U.S. President. Author of the Declaration of Independence. Force behind the Louisiana Purchase. And ... Jew? A new genetic study raises the tantalizing possibility that Thomas Jefferson may have had Jewish ancestry.
Researchers at the University of Leicester have found that the Founding Father's Y chromosome is part of a line known as K2; estimated to be about 20,000 years old, the line has been found scattered about Western Europe, notably in Iberia, France and Britain, but it is most prevalent in the Middle East. Since K2's European distribution "lacks clear structure," as Mark Jobling, a coauthor of the study, puts it, scientists aren't able to trace an exact origin. But how might a 20,000-year-old chromosomal line predominantly found in the Middle East end up dispersed across Europe? One of the best explanations is the Jewish Diaspora, in which the Jews spread west through much of Europe.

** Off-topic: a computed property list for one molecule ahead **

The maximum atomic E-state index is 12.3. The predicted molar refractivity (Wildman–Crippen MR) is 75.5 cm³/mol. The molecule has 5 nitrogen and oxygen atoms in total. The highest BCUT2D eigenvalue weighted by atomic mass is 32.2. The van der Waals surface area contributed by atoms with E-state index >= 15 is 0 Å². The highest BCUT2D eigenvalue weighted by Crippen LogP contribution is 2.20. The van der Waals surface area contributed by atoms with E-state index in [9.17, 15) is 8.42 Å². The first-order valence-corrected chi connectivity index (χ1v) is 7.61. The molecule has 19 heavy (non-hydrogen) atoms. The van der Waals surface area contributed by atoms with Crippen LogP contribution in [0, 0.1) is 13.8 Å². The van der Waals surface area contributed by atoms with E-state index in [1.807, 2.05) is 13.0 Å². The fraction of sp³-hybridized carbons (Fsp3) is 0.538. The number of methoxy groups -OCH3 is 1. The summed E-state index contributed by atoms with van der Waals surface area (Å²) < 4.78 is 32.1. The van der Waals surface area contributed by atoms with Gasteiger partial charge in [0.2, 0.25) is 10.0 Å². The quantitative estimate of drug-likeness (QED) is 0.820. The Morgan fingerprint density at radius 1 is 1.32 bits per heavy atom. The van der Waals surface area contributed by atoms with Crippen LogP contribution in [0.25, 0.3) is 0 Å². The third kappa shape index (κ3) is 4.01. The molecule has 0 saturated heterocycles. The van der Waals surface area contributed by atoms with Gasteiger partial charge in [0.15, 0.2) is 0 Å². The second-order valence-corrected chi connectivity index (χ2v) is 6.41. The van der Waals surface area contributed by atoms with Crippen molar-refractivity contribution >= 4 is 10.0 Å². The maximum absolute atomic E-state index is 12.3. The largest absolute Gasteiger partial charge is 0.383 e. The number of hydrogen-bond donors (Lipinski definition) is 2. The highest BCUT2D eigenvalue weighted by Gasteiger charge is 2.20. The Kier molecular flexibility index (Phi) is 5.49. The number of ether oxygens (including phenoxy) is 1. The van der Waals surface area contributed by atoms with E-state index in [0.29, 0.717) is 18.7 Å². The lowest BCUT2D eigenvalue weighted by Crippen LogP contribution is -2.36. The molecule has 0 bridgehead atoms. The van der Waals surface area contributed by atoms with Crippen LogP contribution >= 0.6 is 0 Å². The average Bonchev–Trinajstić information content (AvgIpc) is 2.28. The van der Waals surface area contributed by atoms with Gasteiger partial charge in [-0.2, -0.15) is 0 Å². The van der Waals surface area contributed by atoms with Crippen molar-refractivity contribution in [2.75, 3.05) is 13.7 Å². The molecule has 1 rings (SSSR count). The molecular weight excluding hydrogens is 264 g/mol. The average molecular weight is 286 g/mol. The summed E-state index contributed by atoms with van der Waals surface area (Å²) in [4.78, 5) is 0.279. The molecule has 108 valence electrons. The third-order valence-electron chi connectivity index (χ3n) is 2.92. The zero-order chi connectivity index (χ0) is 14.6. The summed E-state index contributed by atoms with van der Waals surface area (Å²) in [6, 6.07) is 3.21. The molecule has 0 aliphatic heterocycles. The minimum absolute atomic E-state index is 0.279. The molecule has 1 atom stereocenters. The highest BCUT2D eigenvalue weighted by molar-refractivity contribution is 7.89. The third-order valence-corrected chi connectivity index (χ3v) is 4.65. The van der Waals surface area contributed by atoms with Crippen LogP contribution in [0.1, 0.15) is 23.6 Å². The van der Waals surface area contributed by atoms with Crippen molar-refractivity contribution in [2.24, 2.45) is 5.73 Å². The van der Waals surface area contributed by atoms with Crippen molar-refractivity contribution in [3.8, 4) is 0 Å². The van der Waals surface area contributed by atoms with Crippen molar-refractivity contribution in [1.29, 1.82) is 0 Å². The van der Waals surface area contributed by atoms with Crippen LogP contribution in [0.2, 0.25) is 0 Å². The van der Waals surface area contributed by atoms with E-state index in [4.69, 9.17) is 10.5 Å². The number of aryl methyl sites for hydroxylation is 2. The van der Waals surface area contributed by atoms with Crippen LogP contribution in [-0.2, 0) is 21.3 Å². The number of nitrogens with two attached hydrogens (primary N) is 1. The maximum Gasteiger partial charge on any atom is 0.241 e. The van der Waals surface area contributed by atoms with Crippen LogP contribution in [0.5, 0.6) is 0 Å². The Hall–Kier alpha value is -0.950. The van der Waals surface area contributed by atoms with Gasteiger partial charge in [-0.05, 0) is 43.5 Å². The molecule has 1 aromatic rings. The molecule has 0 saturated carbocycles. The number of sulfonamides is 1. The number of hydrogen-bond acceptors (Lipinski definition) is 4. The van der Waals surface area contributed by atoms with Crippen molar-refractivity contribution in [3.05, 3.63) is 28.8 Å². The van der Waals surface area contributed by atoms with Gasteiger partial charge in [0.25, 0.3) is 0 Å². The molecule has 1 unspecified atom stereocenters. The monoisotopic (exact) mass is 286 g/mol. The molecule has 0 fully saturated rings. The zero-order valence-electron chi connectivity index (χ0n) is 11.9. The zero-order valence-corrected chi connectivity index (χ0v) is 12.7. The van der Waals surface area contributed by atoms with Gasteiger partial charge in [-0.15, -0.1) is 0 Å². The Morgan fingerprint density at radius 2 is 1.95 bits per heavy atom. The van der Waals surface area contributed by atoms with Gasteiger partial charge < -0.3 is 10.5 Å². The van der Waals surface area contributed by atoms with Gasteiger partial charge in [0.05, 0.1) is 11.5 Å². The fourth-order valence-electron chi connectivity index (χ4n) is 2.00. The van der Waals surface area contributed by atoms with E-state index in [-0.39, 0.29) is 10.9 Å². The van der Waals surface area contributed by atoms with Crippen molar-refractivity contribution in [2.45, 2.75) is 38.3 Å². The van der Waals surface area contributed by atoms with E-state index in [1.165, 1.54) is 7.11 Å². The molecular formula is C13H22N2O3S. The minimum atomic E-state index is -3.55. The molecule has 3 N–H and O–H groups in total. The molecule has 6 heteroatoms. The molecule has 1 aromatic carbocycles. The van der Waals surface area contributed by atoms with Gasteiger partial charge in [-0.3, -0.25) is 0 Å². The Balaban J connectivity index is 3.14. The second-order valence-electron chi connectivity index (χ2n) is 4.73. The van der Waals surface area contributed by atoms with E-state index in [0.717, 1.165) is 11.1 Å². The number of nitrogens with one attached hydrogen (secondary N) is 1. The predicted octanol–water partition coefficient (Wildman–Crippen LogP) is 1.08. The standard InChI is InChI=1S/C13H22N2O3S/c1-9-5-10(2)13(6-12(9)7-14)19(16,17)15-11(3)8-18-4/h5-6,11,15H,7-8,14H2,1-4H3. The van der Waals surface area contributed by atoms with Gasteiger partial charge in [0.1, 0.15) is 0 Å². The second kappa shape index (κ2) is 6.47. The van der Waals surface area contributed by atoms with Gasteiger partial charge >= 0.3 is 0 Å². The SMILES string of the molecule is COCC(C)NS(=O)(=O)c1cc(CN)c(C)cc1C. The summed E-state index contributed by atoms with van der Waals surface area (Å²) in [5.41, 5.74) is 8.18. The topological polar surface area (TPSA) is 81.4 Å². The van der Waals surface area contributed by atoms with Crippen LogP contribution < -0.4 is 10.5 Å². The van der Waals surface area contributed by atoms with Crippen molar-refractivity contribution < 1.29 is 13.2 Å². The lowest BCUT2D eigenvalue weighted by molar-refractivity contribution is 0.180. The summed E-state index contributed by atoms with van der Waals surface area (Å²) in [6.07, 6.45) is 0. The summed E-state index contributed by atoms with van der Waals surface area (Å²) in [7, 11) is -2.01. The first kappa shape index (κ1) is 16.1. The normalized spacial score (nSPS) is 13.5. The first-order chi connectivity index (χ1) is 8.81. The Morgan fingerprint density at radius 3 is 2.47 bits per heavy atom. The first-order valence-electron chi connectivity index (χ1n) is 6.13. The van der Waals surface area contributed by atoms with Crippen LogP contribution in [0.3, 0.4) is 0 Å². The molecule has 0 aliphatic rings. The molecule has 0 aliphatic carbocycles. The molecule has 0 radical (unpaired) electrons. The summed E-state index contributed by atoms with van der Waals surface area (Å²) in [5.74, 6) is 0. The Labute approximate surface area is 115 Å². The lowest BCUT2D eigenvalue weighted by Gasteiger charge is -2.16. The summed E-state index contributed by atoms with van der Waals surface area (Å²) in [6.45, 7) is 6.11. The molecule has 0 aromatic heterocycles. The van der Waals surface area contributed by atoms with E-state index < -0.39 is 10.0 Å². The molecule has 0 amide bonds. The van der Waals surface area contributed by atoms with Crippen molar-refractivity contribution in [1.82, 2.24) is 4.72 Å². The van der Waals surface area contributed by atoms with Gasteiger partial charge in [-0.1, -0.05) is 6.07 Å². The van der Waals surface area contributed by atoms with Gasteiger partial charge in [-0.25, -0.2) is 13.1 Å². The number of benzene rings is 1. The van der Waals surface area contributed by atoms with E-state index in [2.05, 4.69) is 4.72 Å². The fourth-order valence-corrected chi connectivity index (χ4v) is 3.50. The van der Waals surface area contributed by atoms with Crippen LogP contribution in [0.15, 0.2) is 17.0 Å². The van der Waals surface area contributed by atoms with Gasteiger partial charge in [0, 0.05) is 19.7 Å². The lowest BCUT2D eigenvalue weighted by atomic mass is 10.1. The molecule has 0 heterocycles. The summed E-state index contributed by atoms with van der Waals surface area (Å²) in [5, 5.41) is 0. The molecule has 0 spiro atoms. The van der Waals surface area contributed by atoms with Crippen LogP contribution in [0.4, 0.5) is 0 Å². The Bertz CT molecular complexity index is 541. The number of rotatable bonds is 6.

Without more data, the University of Leicester researchers can't be certain—but that didn't stop the American Jewish and Jeffersonian communities from buzzing about the prospect. "Monotheism, Moses and Monticello? We should be so lucky," wrote David A. Harris, head of the American Jewish Committee, in an e-mail to NEWSWEEK. "I think it's delightful to find through genetic studies more and more that different people are inseparable in their origins," says Peter Ochs, a professor of modern Judaic studies at the University of Virginia, which Jefferson founded. "We also like him. He's a brilliant, complex, imperfect person, like the great Biblical models—brainy, who uses his mind to build things, and yet very human." The Leicester team previously researched Jefferson's genes to determine whether he had fathered children with a slave, Sally Hemings.